In addition to supporting basic research on cell-based influenza vaccine development, HHS is currently supporting a number of vaccine manufacturers in the advanced development of cell-based influenza vaccines with the goal of developing U.S.-licensed cell-based influenza vaccines produced in the United States. Dose-sparing technologies. Current U.S.-licensed vaccines stimulate an immune response based on the quantity of HA (hemagglutinin) antigen included in the dose. Methods to stimulate a strong immune response using less HA antigen are being studied in H5N1 and H9N2 vaccine trials. These include changing the mode of delivery from intramuscular to intradermal and the addition of immune-enhancing adjuvant to the vaccine formulation. Additionally, HHS is soliciting contract proposals from manufacturers of vaccines, adjuvants, and medical devices for the development and licensure of influenza vaccines that will provide dose-sparing alternative strategies.Chiron Corporation is now recertified and under contract with the National Institutes of Health to produce 8,000–10,000 investigational doses of Avian Flu (H5N1) vaccine. MedImmune and Aventis Pasteur are under similar contracts. The United States government hopes to obtain enough vaccine in 2006 to treat 4 million people. However, it is unclear whether this vaccine would be effective against a hypothetical mutated strain that would be easily transmitted through human populations, and the shelflife of stockpiled doses has yet to be determined.The New England Journal of Medicine reported on March 30, 2006 on one of dozens of vaccine studies currently being conducted. The Treanor et al. study was on vaccine produced from the human isolate (A/Vietnam/1203/2004 H5N1) of a virulent clade 1 influenza A (H5N1) virus with the use of a plasmid rescue system, with only the hemagglutinin and neuraminidase genes expressed and administered without adjuvant. "The rest of the genes were derived from an avirulent egg-adapted influenza A/PR/8/34 strain. The hemagglutinin gene was further modified to replace six basic amino acids associated with high pathogenicity in birds at the cleavage site between hemagglutinin 1 and hemagglutinin 2. Immunogenicity was assessed by microneutralization and hemagglutination-inhibition assays with the use of the vaccine virus, although a subgroup of samples were tested with the use of the wild-type influenza A/Vietnam/1203/2004 (H5N1) virus." The results of this study combined with others scheduled to be completed by spring 2007 is hoped will provide a highly immunogenic vaccine that is cross-protective against heterologous influenza strains.On August 18, 2006. the World Health Organization changed the H5N1 strains recommended for candidate vaccines for the first time since 2004. "The WHO's new prototype strains, prepared by reverse genetics, include three new H5N1 subclades. The hemagglutinin sequences of most of the H5N1 avian influenza viruses circulating in the past few years fall into two genetic groups, or clades. Clade 1 includes human and bird isolates from Vietnam, Thailand, and Cambodia and bird isolates from Laos and Malaysia. Clade 2 viruses were first identified in bird isolates from China, Indonesia, Japan, and South Korea before spreading westward to the Middle East, Europe, and Africa. The clade 2 viruses have been primarily responsible for human H5N1 infections that have occurred during late 2005 and 2006, according to WHO. Genetic analysis has identified six subclades of clade 2, three of which have a distinct geographic distribution and have been implicated in human infections:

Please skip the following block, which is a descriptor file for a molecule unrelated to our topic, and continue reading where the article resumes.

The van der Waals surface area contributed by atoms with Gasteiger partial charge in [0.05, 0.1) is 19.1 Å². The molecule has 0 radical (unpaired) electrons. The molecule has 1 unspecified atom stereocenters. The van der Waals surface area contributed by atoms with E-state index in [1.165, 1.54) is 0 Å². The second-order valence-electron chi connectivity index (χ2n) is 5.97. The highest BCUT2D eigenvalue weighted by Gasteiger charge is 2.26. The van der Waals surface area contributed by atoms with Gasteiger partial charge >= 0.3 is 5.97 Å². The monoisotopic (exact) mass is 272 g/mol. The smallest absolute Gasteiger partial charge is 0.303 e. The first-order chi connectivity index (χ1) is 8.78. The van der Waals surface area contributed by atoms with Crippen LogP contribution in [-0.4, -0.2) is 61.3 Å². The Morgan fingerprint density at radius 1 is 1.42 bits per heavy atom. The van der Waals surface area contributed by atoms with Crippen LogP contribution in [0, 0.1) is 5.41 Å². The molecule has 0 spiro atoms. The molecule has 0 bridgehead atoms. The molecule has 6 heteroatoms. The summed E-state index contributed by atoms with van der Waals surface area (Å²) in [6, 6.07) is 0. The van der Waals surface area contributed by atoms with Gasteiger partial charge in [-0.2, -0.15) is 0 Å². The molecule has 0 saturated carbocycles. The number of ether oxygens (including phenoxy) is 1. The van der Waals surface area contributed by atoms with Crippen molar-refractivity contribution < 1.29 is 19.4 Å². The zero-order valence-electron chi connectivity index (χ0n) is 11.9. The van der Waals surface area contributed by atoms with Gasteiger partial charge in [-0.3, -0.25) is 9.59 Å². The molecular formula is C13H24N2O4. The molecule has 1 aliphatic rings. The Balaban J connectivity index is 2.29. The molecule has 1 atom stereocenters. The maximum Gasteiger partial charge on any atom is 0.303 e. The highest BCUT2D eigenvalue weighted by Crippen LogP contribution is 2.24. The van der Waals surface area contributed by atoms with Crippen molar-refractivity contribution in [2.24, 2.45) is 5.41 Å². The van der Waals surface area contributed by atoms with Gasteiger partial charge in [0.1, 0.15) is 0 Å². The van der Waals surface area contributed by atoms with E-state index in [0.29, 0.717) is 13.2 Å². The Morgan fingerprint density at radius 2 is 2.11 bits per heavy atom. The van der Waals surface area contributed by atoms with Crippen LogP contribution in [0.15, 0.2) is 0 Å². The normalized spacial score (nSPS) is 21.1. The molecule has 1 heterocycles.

Subclade 1, Indonesia

Subclade 2, Middle East, Europe, and Africa

Subclade 3, ChinaOn the basis of the three subclades, the WHO is offering companies and other groups that are interested in pandemic vaccine development these three new prototype strains:

An A/Indonesia/2/2005-like virus

An A/Bar headed goose/Quinghai/1A/2005-like virus

An A/Anhui/1/2005-like virus[...] Until now, researchers have been working on prepandemic vaccines for H5N1 viruses in clade 1. In March, the first clinical trial of a U.S. vaccine for H5N1 showed modest results. In May, French researchers showed somewhat better results in a clinical trial of an H5N1 vaccine that included an adjuvant. Vaccine experts aren't sure if a vaccine effective against known H5N1 viral strains would be effective against future strains. Although the new viruses will now be available for vaccine research, WHO said clinical trials using the clade 1 viruses should continue as an essential step in pandemic preparedness, because the trials yield useful information on priming, cross-reactivity, and cross-protection by vaccine viruses from different clades and subclades."As of November 2006, the United States Department of Health and Human Services still had enough H5N1 pre-pandemic vaccine to treat about 3 million people (5.9 million full-potency doses) in spite of 0.2 million doses used for research and 1.4 million doses that have begun to lose potency (from the original 7.5 million full-potency doses purchased from Sanofi Pasteur and Chiron Corp.). The expected shelf life of seasonal flu vaccine is about a year so the fact that most of the H5N1 pre-pandemic stockpile is still good after about 2 years is considered encouraging.

Hemagglutinin-neuraminidase

Hemagglutinin-neuraminidase refers to a single viral protein that has both hemagglutinin and neuraminidase activity. This is in contrast to the proteins found in influenza, where both functions exist but in two separate proteins.